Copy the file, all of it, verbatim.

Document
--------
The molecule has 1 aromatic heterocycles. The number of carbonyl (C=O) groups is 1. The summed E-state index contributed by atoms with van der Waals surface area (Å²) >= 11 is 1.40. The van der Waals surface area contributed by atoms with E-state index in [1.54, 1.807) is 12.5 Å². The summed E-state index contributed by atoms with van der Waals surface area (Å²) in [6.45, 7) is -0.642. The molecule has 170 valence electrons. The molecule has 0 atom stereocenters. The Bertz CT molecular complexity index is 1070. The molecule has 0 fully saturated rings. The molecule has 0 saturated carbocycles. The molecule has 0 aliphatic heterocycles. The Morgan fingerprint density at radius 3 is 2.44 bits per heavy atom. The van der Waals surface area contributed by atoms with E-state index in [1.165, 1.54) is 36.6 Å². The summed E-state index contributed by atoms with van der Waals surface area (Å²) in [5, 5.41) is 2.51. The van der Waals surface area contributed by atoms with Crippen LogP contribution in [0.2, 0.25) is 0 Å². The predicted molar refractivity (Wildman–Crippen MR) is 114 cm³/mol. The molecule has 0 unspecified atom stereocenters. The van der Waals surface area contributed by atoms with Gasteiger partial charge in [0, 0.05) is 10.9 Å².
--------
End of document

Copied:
The molecule has 1 aromatic heterocycles. The number of carbonyl (C=O) groups is 1. The summed E-state index contributed by atoms with van der Waals surface area (Å²) >= 11 is 1.40. The van der Waals surface area contributed by atoms with E-state index in [1.54, 1.807) is 12.5 Å². The summed E-state index contributed by atoms with van der Waals surface area (Å²) in [6.45, 7) is -0.642. The molecule has 170 valence electrons. The molecule has 0 atom stereocenters. The Bertz CT molecular complexity index is 1070. The molecule has 0 fully saturated rings. The molecule has 0 saturated carbocycles. The molecule has 0 aliphatic heterocycles. The Morgan fingerprint density at radius 3 is 2.44 bits per heavy atom. The van der Waals surface area contributed by atoms with E-state index in [1.165, 1.54) is 36.6 Å². The summed E-state index contributed by atoms with van der Waals surface area (Å²) in [5, 5.41) is 2.51. The van der Waals surface area contributed by atoms with Crippen LogP contribution in [0.2, 0.25) is 0 Å². The predicted molar refractivity (Wildman–Crippen MR) is 114 cm³/mol. The molecule has 0 unspecified atom stereocenters. The van der Waals surface area contributed by atoms with Gasteiger partial charge in [0, 0.05) is 10.9 Å².